|Me and G-Man with my blessbuck taken with SS Pro Safaris 2012|
On the drive back Sam and G-Man fell asleep, Temba was curled up in the bed trying to stay out of the wind as much as possible. I reflected on the last 6 days of hunting that I had just experienced. At the age of 29 I just hunted and killed 6 different animals, saw animals in their native habitat that you can only see in zoo's in the states and some you won't even see in zoos.
I didn't want it to end. Tomorrow would be our last day to hunt, G-Man still had some room in his allotted budget so I set it up with Abel for G-Man to hunt for an Impala tomorrow and I decided I would add a female impala. Since the cape for my impala was in bad shape due to not being recovered until the next day I decided I would shoot a female for the hide.
The rest of the drive Abel and I discussed lion hunting, after his listening to his stories from earlier in the day I was hooked, I had to hear more. As we arrived back in camp we unloaded the blessbuck and went into the lodge for dinner.
After dinner everyone cleaned up and then went out to the firepit to enjoy a few drinks and enjoy the company of others. G-Man called it an early night, the 6 hours of sleep he got earlier in the morning was not cutting it, he was tired! Scott shared stories of previous leopard, lion and buffalo hunts he had guided hunters on, adding fuel to my desire to hunt dangerous game.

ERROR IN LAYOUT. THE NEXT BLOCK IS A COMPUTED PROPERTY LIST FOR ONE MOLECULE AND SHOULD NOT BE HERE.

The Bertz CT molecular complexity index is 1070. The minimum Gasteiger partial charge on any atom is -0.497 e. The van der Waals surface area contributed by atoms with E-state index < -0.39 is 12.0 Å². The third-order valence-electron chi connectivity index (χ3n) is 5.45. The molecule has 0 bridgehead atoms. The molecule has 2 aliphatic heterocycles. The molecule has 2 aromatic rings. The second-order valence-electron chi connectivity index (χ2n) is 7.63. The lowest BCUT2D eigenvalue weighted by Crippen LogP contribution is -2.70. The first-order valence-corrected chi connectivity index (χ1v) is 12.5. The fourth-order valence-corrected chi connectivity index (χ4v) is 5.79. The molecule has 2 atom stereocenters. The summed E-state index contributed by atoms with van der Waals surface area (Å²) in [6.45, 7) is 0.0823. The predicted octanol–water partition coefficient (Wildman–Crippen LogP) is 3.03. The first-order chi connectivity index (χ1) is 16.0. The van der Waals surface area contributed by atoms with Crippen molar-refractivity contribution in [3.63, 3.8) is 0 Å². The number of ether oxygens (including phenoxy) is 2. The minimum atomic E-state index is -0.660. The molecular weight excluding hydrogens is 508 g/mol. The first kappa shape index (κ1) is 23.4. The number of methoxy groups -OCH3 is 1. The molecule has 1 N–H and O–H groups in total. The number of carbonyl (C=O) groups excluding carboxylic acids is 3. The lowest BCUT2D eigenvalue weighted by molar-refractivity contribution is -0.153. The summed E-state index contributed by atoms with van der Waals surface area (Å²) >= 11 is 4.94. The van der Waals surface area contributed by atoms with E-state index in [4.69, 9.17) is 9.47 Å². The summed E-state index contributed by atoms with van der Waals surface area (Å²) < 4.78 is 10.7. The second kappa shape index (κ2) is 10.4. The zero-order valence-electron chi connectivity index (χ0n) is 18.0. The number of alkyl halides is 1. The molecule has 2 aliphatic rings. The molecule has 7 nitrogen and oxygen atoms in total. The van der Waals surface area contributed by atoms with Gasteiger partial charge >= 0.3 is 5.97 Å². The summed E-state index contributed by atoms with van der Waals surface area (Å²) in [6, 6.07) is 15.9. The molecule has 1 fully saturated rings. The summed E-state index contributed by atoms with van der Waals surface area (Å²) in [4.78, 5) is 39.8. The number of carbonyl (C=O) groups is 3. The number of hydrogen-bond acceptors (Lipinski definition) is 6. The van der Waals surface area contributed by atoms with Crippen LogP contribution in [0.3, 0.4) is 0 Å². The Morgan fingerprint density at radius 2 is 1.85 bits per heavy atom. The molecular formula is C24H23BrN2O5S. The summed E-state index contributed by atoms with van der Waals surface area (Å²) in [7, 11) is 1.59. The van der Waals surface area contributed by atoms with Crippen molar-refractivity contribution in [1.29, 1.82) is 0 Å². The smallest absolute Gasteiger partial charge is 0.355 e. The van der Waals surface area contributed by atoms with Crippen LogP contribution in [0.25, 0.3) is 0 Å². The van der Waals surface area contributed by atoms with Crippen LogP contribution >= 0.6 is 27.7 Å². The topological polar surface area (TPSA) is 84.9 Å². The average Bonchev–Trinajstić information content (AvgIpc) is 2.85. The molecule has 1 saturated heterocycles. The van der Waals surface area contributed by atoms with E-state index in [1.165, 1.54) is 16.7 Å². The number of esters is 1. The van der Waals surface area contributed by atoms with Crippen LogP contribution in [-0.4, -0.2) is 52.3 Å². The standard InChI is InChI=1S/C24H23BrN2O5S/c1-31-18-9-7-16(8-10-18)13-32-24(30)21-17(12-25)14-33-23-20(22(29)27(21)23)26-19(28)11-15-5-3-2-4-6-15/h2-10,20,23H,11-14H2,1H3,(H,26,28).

With a few beers consumed and the lack of sleep over the past 48 hours I was starting to get sleepy. Abel, Same and I hashed out the plan for tomorrow morning, G-Man, Sam and Frank would hunt to an elevated blind over looking a water hole in hopes of a male impala. Abel, Temba and myself would drive around in search of a female impala, which we both expected to take somewhere around 30-40 minutes.
As I walked up to the door of my room I could hear G-Man sawing logs, he was sound asleep. I sat down on the bed and took my boots off and as I took my boots off red sand came pouring out.